A cancer therapy that targets a cancerous variant of a protein called proliferating cell nuclear antigen (PCNA). In its mutated form, PCNA is “critical” in the replication of DNA, and the repair of all “expanding tumours”. The lead researcher, Dr LInda Malkas, believes that proliferating cell nuclear antigen (PCNA), which plays an essential role in the replication and repair of cells, would be a less toxic cancer therapy that targets mutated cancer cells while leaving normal cells alone. The treatment has been shown in preclinical research to target PCNA and inhibit the growth and spread of a broad range of human cancer cells. The research protocol notes that AOH1996 is not toxic to healthy cells and that treatment with this medicine both pauses cell DNA synthesis and inhibits DNA repair, leading to a type of cell death known as apoptosis in the cancer cells.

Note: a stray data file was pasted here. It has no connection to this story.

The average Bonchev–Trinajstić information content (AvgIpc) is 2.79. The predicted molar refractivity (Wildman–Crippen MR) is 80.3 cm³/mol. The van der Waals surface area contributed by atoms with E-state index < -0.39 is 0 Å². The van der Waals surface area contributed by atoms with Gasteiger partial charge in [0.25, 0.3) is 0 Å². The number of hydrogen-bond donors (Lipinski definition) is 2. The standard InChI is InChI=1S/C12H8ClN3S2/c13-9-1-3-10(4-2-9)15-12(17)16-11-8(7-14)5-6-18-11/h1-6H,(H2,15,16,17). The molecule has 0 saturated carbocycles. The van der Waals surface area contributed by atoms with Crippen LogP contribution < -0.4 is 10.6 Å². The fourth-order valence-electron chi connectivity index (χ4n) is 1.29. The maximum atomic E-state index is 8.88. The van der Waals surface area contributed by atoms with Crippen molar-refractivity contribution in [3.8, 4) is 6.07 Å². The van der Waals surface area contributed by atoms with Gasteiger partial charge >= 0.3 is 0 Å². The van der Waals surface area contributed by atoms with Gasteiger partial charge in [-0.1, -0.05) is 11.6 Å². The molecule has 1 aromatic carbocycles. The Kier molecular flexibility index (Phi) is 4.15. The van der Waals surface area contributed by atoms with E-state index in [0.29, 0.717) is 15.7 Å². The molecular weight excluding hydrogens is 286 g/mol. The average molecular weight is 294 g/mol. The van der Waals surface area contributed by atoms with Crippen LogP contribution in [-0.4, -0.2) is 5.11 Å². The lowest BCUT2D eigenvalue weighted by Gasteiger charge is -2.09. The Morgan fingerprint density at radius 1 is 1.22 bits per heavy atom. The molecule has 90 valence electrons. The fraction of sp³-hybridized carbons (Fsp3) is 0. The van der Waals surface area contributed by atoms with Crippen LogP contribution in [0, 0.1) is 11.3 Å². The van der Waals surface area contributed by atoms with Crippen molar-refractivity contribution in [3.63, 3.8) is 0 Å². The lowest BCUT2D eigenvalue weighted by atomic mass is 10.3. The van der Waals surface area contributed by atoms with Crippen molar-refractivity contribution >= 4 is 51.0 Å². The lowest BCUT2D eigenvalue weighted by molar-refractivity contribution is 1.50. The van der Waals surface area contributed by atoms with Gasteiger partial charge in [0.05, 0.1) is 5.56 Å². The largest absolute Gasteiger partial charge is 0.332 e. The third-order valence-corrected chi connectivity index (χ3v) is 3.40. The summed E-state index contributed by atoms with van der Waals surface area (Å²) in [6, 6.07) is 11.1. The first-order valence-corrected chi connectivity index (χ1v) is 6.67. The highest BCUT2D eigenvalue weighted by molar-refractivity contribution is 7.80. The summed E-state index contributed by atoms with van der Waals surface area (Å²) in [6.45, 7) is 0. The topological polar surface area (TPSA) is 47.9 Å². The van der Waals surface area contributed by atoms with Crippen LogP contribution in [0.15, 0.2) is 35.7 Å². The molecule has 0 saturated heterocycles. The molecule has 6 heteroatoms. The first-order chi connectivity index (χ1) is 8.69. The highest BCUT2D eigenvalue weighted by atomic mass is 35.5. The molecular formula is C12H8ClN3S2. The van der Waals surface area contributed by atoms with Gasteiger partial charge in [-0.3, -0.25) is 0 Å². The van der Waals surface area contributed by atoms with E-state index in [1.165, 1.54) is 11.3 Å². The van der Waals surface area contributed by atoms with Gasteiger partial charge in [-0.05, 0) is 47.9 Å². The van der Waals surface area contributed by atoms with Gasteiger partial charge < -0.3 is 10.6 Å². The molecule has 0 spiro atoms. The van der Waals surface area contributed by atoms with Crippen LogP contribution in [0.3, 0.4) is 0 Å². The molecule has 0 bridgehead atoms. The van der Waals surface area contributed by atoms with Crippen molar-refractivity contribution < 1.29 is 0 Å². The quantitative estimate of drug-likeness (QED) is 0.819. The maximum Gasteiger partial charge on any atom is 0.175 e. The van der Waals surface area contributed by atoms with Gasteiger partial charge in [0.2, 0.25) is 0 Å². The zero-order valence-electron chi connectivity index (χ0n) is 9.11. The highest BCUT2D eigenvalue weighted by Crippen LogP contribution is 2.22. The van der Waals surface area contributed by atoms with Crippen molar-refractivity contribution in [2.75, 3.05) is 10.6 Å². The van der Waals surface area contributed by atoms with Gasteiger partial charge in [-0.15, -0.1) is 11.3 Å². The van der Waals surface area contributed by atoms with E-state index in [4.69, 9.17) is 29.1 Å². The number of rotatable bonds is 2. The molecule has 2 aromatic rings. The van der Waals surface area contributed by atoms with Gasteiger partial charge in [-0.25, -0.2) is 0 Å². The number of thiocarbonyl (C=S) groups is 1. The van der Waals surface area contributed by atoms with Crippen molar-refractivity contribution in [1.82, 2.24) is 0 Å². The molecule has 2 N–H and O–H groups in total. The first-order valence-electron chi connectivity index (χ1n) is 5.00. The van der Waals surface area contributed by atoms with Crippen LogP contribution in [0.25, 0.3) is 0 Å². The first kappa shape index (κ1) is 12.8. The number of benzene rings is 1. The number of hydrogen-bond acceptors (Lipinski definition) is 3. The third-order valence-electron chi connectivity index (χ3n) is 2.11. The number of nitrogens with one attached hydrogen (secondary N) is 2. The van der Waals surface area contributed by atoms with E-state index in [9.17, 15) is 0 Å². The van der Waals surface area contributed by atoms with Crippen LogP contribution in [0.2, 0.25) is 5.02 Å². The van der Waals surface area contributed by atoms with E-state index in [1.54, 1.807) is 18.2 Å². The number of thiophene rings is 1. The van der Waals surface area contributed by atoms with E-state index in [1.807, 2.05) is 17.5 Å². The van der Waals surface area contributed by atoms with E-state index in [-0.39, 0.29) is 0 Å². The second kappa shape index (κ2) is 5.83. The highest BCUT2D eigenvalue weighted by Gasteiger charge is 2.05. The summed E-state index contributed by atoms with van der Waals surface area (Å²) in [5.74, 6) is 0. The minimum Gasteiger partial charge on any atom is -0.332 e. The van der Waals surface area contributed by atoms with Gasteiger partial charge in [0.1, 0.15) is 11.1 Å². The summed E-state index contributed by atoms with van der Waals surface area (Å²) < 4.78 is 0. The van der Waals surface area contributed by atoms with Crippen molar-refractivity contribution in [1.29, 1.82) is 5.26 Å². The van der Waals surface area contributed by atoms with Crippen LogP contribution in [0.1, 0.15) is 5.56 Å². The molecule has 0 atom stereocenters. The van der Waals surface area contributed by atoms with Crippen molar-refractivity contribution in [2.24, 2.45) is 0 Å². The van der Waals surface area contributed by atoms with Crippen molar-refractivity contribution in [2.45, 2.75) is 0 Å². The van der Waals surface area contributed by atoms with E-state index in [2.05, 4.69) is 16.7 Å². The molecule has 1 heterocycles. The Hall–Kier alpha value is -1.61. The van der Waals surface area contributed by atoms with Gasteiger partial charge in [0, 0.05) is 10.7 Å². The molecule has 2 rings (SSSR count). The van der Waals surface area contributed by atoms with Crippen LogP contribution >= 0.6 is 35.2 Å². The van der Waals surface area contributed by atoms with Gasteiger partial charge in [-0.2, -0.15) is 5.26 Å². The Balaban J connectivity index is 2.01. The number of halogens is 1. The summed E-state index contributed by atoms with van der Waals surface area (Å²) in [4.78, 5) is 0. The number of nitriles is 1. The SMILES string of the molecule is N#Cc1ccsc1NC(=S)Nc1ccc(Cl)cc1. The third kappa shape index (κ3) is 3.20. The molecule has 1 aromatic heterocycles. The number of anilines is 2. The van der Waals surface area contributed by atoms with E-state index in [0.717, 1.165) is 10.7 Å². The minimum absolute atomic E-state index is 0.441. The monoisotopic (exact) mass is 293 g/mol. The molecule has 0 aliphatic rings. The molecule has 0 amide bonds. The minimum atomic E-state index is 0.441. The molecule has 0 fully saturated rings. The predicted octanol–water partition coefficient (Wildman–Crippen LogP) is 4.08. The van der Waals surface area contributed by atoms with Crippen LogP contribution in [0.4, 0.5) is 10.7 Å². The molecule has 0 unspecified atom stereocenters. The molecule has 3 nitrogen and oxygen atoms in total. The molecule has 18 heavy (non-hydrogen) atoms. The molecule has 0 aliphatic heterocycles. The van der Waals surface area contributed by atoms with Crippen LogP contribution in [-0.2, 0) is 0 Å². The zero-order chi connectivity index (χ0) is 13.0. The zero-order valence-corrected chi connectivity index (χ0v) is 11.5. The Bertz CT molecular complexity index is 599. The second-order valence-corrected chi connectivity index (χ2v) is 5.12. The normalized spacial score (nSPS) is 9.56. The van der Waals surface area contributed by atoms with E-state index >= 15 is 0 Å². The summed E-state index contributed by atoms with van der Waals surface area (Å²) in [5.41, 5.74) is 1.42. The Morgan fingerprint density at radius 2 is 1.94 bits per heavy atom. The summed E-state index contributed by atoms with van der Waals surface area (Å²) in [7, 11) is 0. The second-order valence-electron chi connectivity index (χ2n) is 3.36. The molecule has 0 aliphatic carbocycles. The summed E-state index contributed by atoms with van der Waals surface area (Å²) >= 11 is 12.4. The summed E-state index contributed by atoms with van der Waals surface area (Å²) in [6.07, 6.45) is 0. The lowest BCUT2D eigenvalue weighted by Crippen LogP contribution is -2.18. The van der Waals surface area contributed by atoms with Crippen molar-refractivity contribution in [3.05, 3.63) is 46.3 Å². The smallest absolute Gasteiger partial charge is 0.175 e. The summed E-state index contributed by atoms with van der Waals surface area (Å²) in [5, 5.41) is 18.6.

As at 2023/2024 it was in its first in human clinical trial – see below